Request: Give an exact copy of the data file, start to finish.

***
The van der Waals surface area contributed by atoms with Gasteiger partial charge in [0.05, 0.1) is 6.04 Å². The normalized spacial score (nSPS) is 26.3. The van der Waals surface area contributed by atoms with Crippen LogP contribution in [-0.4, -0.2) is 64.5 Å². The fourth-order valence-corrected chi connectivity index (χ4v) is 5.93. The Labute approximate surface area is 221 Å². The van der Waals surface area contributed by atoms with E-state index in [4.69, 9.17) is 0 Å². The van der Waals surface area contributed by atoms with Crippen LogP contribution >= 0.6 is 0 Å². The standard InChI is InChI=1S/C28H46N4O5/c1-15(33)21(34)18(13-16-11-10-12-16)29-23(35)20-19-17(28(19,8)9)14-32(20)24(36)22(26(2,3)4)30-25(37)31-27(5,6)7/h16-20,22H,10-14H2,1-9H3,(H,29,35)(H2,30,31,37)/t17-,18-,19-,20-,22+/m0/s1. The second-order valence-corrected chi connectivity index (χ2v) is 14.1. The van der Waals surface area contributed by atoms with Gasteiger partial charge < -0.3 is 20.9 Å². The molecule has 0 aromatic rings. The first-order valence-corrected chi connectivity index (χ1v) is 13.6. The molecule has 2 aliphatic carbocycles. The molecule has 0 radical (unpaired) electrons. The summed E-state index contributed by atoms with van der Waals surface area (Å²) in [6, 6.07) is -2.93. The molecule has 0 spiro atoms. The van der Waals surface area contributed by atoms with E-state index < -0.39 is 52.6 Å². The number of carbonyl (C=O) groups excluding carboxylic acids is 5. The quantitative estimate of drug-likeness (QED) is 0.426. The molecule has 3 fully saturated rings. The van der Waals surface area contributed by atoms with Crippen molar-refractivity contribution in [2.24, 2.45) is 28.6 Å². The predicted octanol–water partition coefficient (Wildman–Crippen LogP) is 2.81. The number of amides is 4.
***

The van der Waals surface area contributed by atoms with Gasteiger partial charge in [0.05, 0.1) is 6.04 Å². The normalized spacial score (nSPS) is 26.3. The van der Waals surface area contributed by atoms with Crippen LogP contribution in [-0.4, -0.2) is 64.5 Å². The fourth-order valence-corrected chi connectivity index (χ4v) is 5.93. The Labute approximate surface area is 221 Å². The van der Waals surface area contributed by atoms with E-state index in [4.69, 9.17) is 0 Å². The van der Waals surface area contributed by atoms with Crippen LogP contribution >= 0.6 is 0 Å². The standard InChI is InChI=1S/C28H46N4O5/c1-15(33)21(34)18(13-16-11-10-12-16)29-23(35)20-19-17(28(19,8)9)14-32(20)24(36)22(26(2,3)4)30-25(37)31-27(5,6)7/h16-20,22H,10-14H2,1-9H3,(H,29,35)(H2,30,31,37)/t17-,18-,19-,20-,22+/m0/s1. The second-order valence-corrected chi connectivity index (χ2v) is 14.1. The van der Waals surface area contributed by atoms with Gasteiger partial charge < -0.3 is 20.9 Å². The molecule has 0 aromatic rings. The first-order valence-corrected chi connectivity index (χ1v) is 13.6. The molecule has 2 aliphatic carbocycles. The molecule has 0 radical (unpaired) electrons. The summed E-state index contributed by atoms with van der Waals surface area (Å²) in [6, 6.07) is -2.93. The molecule has 0 spiro atoms. The van der Waals surface area contributed by atoms with E-state index < -0.39 is 52.6 Å². The number of carbonyl (C=O) groups excluding carboxylic acids is 5. The quantitative estimate of drug-likeness (QED) is 0.426. The molecule has 3 fully saturated rings. The van der Waals surface area contributed by atoms with Crippen molar-refractivity contribution in [2.24, 2.45) is 28.6 Å². The predicted octanol–water partition coefficient (Wildman–Crippen LogP) is 2.81. The number of amides is 4.